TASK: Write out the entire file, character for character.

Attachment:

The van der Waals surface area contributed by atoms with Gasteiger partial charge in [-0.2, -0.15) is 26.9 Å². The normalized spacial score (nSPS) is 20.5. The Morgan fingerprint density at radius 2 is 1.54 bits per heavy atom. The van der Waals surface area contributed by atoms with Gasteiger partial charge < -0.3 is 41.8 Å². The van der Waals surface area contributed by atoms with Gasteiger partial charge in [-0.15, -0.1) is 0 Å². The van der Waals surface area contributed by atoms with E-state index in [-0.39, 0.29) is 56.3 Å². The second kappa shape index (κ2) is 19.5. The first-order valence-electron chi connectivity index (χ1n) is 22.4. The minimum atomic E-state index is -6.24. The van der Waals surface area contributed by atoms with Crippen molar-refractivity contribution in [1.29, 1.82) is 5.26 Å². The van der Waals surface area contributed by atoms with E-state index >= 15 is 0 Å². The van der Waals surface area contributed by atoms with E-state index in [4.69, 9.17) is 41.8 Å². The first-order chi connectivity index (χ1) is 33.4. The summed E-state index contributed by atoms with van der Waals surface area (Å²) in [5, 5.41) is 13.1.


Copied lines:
The van der Waals surface area contributed by atoms with Gasteiger partial charge in [-0.2, -0.15) is 26.9 Å². The normalized spacial score (nSPS) is 20.5. The Morgan fingerprint density at radius 2 is 1.54 bits per heavy atom. The van der Waals surface area contributed by atoms with Gasteiger partial charge < -0.3 is 41.8 Å². The van der Waals surface area contributed by atoms with Gasteiger partial charge in [-0.15, -0.1) is 0 Å². The van der Waals surface area contributed by atoms with E-state index in [-0.39, 0.29) is 56.3 Å². The second kappa shape index (κ2) is 19.5. The first-order valence-electron chi connectivity index (χ1n) is 22.4. The minimum atomic E-state index is -6.24. The van der Waals surface area contributed by atoms with Crippen molar-refractivity contribution in [1.29, 1.82) is 5.26 Å². The van der Waals surface area contributed by atoms with E-state index >= 15 is 0 Å². The van der Waals surface area contributed by atoms with E-state index in [4.69, 9.17) is 41.8 Å². The first-order chi connectivity index (χ1) is 33.4. The summed E-state index contributed by atoms with van der Waals surface area (Å²) in [5, 5.41) is 13.1.